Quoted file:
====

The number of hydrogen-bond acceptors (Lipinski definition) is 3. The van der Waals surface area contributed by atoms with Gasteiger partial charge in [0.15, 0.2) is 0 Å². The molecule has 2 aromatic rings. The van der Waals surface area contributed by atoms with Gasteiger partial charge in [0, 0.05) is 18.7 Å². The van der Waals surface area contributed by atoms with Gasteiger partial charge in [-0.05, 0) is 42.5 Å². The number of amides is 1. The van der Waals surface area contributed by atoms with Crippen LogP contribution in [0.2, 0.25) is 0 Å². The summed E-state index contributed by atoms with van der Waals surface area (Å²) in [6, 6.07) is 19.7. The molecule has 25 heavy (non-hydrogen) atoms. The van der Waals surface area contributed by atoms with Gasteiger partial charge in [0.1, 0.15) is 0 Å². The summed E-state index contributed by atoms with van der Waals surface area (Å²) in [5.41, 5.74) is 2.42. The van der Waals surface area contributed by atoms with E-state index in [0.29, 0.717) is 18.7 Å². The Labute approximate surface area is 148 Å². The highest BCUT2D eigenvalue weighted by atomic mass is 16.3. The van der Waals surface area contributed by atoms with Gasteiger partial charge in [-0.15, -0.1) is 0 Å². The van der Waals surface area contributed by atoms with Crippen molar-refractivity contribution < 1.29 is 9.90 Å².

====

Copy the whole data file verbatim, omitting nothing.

The number of hydrogen-bond acceptors (Lipinski definition) is 3. The van der Waals surface area contributed by atoms with Gasteiger partial charge in [0.15, 0.2) is 0 Å². The molecule has 2 aromatic rings. The van der Waals surface area contributed by atoms with Gasteiger partial charge in [0, 0.05) is 18.7 Å². The van der Waals surface area contributed by atoms with Gasteiger partial charge in [-0.05, 0) is 42.5 Å². The number of amides is 1. The van der Waals surface area contributed by atoms with Crippen LogP contribution in [0.2, 0.25) is 0 Å². The summed E-state index contributed by atoms with van der Waals surface area (Å²) in [6, 6.07) is 19.7. The molecule has 25 heavy (non-hydrogen) atoms. The van der Waals surface area contributed by atoms with Gasteiger partial charge in [0.1, 0.15) is 0 Å². The summed E-state index contributed by atoms with van der Waals surface area (Å²) in [5.41, 5.74) is 2.42. The van der Waals surface area contributed by atoms with E-state index in [0.29, 0.717) is 18.7 Å². The Labute approximate surface area is 148 Å². The highest BCUT2D eigenvalue weighted by atomic mass is 16.3. The van der Waals surface area contributed by atoms with Gasteiger partial charge in [-0.15, -0.1) is 0 Å². The van der Waals surface area contributed by atoms with Crippen molar-refractivity contribution < 1.29 is 9.90 Å².